The practice of mining for metals has been around for thousands of years, and Gold was one of the first to be mined. Gold can often be found in its natural form and easily identifiable to the human eye because of the unique color. It was used to make decorative objects starting more than 5,000 years ago. Gold's history as a decorative element representing wealth and power goes back further than its legacy as a form of currency. Wars have been fought and countries conquered in the quest for Gold. Not to mention the physical risk many people have taken in searching for this rare natural element.
Trinkets and jewelry made from Gold have been found in countless graves of royalty and nobility. The tomb of the ancient Egyptian ruler Tutankhamun included an extensive array of items made from the yellow metal. Jewelry made from Gold is a status symbol in almost every culture around the globe to this day. While fashion trends are known to come and go, Gold is one of the few materials that has retained its luster throughout many generations.
European Gold produced in ancient times can usually be traced back to deposits in the Middle East. Mines have been discovered during excavations near the Red Sea and around the Upper Nile. Egyptian pharaohs got most of their Gold supply in the Nubian Desert. However, Gold is rare, which is one of the reasons it is so desirable. These mines eventually ran dry, and ancient civilizations had to look elsewhere.
On the other side of the Atlantic, the Aztec and Incan societies most likely got their Gold fortunes from Columbia. Some believe that the mountains of the Sierra Madre were another source for the Aztecs. Spanish conquistadors plundered much of this Gold, and took back to Europe.
Since Gold is incredibly rare, many people have tried to find alternative ways to produce it through chemical reactions with other elements. Archaeologists have discovered evidence that attempts to create Gold bullion occurred in early Egypt as well as Greece and Arabia. The "science" of creating Gold was called alchemy and became extremely popular during the Middle Ages. While alchemy never produced any real Gold, of course, it did lead to the early discovery of many unique properties that were not common knowledge at the time. Stories from alchemists, such as the idea of the magical Sorcerer's Stone, also added to the beauty and mystique of Gold, solidifying its value to humankind.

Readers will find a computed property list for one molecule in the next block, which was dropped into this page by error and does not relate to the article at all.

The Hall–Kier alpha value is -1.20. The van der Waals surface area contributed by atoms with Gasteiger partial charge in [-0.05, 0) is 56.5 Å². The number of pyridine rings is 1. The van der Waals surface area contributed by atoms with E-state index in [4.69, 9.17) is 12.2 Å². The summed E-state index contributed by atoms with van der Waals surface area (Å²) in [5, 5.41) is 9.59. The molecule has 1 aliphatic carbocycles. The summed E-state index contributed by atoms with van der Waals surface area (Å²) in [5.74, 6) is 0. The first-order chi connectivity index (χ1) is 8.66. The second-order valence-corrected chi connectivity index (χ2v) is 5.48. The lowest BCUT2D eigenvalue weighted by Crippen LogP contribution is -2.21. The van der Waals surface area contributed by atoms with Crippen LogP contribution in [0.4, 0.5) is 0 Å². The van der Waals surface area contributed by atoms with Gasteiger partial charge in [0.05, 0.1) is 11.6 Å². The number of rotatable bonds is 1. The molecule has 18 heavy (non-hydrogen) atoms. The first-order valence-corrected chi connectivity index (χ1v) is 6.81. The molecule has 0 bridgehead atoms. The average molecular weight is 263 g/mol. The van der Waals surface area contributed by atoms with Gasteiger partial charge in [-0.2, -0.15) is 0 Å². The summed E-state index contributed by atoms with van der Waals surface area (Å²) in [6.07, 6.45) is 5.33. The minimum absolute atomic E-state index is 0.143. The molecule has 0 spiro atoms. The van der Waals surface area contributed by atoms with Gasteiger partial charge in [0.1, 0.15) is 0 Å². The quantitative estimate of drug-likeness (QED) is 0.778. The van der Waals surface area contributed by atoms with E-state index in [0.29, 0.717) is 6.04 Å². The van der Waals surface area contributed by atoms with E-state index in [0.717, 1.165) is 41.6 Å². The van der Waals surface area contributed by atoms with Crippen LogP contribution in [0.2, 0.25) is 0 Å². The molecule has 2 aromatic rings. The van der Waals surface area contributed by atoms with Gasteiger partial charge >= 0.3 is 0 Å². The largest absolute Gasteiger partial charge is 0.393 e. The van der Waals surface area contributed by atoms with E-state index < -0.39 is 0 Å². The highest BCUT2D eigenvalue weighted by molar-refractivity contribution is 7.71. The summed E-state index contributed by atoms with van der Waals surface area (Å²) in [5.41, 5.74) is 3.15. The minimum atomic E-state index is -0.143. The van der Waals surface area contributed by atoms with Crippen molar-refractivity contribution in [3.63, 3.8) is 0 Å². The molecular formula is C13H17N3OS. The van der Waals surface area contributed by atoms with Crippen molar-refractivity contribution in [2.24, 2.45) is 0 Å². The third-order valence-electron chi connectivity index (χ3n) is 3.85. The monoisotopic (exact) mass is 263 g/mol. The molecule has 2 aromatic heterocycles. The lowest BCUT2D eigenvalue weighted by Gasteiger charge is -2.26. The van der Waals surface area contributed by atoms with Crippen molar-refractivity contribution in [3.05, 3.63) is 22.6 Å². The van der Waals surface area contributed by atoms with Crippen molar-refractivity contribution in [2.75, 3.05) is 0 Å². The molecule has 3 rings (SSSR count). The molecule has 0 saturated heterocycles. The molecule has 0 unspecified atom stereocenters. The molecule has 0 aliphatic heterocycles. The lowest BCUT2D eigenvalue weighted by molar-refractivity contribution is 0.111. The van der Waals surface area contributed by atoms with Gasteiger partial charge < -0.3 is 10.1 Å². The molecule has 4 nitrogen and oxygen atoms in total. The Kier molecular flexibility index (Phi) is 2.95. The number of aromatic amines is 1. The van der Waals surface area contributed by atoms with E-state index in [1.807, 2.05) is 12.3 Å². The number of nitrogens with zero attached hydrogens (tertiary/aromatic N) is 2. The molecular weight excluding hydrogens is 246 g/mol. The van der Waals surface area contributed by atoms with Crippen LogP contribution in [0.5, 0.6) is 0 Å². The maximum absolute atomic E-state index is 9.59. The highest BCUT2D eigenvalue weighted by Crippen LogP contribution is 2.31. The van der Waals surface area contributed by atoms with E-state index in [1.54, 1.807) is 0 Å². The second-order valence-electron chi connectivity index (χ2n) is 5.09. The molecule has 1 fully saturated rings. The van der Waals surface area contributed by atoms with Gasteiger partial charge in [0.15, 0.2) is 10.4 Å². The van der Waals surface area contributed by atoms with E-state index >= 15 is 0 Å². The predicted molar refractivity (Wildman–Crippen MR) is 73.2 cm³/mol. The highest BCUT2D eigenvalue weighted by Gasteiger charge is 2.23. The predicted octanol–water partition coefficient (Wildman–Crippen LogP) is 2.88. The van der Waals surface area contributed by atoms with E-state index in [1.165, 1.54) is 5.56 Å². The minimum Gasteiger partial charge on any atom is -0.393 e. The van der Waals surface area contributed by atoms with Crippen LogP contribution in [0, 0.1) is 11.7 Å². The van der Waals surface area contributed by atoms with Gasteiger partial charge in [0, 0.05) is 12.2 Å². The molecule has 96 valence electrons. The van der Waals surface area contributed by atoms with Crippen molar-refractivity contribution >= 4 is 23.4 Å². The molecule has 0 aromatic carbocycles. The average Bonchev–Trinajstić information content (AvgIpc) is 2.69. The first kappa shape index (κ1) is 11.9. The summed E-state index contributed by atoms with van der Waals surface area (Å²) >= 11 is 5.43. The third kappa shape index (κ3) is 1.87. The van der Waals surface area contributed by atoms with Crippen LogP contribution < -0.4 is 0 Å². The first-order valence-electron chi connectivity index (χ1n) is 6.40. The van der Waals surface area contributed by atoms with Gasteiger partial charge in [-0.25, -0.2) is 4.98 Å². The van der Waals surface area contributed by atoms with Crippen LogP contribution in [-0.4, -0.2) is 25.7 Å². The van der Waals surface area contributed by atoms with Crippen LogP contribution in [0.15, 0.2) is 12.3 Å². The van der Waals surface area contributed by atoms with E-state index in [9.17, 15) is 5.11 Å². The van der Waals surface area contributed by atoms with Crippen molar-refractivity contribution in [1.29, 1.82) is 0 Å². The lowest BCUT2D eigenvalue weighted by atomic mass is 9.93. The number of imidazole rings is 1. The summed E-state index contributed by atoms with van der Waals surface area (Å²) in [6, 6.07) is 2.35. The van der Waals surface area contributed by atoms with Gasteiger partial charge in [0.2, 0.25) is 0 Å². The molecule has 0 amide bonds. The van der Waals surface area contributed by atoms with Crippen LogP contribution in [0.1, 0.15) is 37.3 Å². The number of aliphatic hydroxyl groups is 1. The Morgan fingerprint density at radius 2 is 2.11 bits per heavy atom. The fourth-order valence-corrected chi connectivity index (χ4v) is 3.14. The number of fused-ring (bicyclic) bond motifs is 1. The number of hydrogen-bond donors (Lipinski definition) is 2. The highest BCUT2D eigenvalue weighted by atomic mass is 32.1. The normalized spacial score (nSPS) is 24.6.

One chemist, Glenn T. Seaborg, did create Gold in 1980. Using a particle accelerator, he altered the nucleus in atoms of Bismuth. However, the costs associated with producing this laboratory metal were far higher than the value of the Gold produced.
Around 600 B.C., coins made from a combination of Gold and Silver began to appear. Shortly after, pure Gold coins were circulated. The Roman Empire relied heavily on Gold and Silver coins for money. Following the Roman Empire's fall, countries in Europe used coinage made from a variety of metals, but Gold coins have always carried the most value.
Today, Gold is still used as a universal means of money exchange. Central banks all over the world own stockpiles of bullion, mostly in the form of bars. In the U.S., most of the government's Gold is in Fort Knox, near Louisville, KY. The bars are 7 inches long, approximately the size of a clay building brick. Altogether, the stockpile is worth more than $130 billion.
Uses of Gold in Technology
The physical properties of Gold are just as rare as the metal itself. It is so rare that every hour, more Steel is poured across the continents than the entire amount of Gold produced in all of known history. From malleability to conductivity, technology continues to find more uses for the Precious Metal each year.
Gold is non-toxic in the human body, and completely edible. It has been used in coffee, tea, candy, and even as an upscale (and expensive) dessert topping. For hundreds of years, it's been added to liquor to create a sparkling effect when a drink made. Some health food companies suspend particles of Gold in water, intended as a nutritional supplement.